• Additional RDL data source properties – this will make it easier for administrators to understand paginated reports and the data sources they use.
  • Additional “sub-artifact” metadata for datasets – this will make it easier for administrators to understand table- and query-level configuration including row-level security and parameters.

There’s more to it than these highlights – check out the announcement blog post here:

The Scanner API is a vital tool for any organization that wants to deeply understand how Power BI is being used, with a goal of enabling and guiding adoption and building a data culture. These updates represent an incremental but meaningful evolution of the tool. If you’re already using the Scanner API, you may want to look at how to include this new metadata in your scenario. If you’re not yet using the Scanner API, maybe now is the time to begin…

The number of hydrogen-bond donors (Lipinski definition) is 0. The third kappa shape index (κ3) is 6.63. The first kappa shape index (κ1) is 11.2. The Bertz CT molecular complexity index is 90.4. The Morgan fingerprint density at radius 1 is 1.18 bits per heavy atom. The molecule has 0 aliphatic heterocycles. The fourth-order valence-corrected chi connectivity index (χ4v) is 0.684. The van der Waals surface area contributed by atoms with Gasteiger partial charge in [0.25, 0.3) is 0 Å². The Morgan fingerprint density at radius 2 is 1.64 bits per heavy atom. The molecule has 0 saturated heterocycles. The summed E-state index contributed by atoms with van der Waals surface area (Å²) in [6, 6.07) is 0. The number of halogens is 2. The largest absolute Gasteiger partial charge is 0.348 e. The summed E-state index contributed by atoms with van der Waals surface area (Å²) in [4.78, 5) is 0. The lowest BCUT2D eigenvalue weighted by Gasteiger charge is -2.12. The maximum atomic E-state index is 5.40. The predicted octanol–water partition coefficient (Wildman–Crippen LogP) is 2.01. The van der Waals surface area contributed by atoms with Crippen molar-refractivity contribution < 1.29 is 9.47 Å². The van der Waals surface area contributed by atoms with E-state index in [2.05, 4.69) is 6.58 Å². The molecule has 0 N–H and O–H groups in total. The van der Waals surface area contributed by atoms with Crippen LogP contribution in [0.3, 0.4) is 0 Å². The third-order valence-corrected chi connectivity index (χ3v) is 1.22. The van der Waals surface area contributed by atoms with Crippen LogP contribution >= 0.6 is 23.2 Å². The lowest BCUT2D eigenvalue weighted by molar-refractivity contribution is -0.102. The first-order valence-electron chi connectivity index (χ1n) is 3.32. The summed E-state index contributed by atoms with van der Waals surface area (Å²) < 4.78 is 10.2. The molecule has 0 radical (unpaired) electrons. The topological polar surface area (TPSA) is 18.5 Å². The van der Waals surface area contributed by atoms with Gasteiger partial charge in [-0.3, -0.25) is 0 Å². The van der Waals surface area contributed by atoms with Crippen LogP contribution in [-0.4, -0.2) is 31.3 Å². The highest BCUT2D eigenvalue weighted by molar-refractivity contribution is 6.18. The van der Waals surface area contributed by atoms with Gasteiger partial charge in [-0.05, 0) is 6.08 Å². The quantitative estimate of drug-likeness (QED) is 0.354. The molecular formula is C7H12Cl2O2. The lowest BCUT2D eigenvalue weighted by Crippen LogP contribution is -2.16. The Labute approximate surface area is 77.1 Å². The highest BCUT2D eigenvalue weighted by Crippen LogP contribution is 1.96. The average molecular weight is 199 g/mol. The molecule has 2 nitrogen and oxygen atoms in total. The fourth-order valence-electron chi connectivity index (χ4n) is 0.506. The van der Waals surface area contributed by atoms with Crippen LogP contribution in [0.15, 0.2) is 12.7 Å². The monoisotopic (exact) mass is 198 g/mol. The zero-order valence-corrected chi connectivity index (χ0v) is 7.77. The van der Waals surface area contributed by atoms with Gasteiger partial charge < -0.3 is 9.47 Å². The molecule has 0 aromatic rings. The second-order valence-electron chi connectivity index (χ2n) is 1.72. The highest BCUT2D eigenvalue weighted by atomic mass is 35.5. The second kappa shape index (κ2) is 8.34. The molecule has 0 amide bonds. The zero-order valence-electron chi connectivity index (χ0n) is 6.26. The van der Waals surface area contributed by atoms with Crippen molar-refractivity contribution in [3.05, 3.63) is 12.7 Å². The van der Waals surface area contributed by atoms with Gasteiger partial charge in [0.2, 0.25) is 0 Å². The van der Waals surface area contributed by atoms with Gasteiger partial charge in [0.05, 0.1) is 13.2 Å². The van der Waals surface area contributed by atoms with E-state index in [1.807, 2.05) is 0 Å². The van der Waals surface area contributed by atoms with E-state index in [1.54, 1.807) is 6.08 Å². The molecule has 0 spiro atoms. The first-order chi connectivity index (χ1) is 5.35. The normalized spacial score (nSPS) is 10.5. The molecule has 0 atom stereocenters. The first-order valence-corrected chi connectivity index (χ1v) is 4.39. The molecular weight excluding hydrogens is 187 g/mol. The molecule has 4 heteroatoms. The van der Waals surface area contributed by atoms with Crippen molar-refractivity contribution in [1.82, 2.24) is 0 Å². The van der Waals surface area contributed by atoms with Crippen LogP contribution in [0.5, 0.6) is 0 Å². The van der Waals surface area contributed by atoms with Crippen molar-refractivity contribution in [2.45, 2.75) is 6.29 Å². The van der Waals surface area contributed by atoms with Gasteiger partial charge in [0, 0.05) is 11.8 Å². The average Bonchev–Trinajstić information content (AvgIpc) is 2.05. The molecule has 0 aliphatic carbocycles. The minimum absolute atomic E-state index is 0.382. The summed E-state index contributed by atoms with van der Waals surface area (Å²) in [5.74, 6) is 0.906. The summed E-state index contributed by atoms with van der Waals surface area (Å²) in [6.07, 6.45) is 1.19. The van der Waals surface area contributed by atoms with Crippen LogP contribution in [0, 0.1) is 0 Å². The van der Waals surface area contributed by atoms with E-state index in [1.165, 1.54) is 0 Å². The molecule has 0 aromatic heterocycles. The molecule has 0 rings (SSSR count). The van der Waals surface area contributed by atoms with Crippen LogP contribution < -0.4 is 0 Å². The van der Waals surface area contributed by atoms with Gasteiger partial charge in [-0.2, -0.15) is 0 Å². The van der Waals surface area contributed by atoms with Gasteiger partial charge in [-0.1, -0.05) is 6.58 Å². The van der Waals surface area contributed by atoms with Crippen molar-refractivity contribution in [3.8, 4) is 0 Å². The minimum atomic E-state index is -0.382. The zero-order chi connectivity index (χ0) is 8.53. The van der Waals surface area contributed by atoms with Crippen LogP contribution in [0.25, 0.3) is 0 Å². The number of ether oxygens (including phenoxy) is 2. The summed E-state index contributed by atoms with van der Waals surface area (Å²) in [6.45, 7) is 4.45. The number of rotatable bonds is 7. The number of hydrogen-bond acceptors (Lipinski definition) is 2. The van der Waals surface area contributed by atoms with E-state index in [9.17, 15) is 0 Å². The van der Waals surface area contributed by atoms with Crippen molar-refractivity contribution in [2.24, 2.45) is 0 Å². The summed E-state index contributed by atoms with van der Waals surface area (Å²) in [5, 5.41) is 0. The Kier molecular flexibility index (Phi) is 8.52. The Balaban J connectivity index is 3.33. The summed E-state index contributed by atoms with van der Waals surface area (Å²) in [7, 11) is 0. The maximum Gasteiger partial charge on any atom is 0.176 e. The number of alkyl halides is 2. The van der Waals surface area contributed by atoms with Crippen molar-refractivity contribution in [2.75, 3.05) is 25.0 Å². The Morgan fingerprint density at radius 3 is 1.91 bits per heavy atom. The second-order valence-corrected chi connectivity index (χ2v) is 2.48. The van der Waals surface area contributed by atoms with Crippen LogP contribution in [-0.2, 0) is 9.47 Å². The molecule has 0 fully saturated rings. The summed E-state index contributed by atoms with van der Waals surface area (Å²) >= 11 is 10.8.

[1] One of the key scenarios enabled by the Scanner API is integration with Microsoft Purview and third party data catalog tools like Collibra. When these tools “scan” Power BI to populate their catalogs, they’re calling this API.

Looking back: Five years on the Power BI CAT team

Five year ago this week I joined the Power BI Customer Advisory Team, commonly known as the CAT team.[1]

I didn’t know it at the time, but in early 2018 I made the most positive change in my two-plus decades working in tech. The work since then has often been challenging and difficult, but I have never felt more satisfied or more appreciated[2] than I have on this team. As I’ve shared before, I’ve worked in tech for over 25 years, but my time on this team has been the best of the lot, by a wide margin.

Why has my time on the Power BI CAT team been so amazing? Looking back over the past five years I see five key factors to my success.

A team that needed the unique strengths I bring
In 2018 the Power BI CAT team already had some of the world’s leading experts on Power BI and the Microsoft business intelligence platform. Although I’d been a data professional in my pre-Microsoft career, I was feeling a little stale on the hands-on side of things, and was definitely feeling my share of impostor syndrome as I started my new role.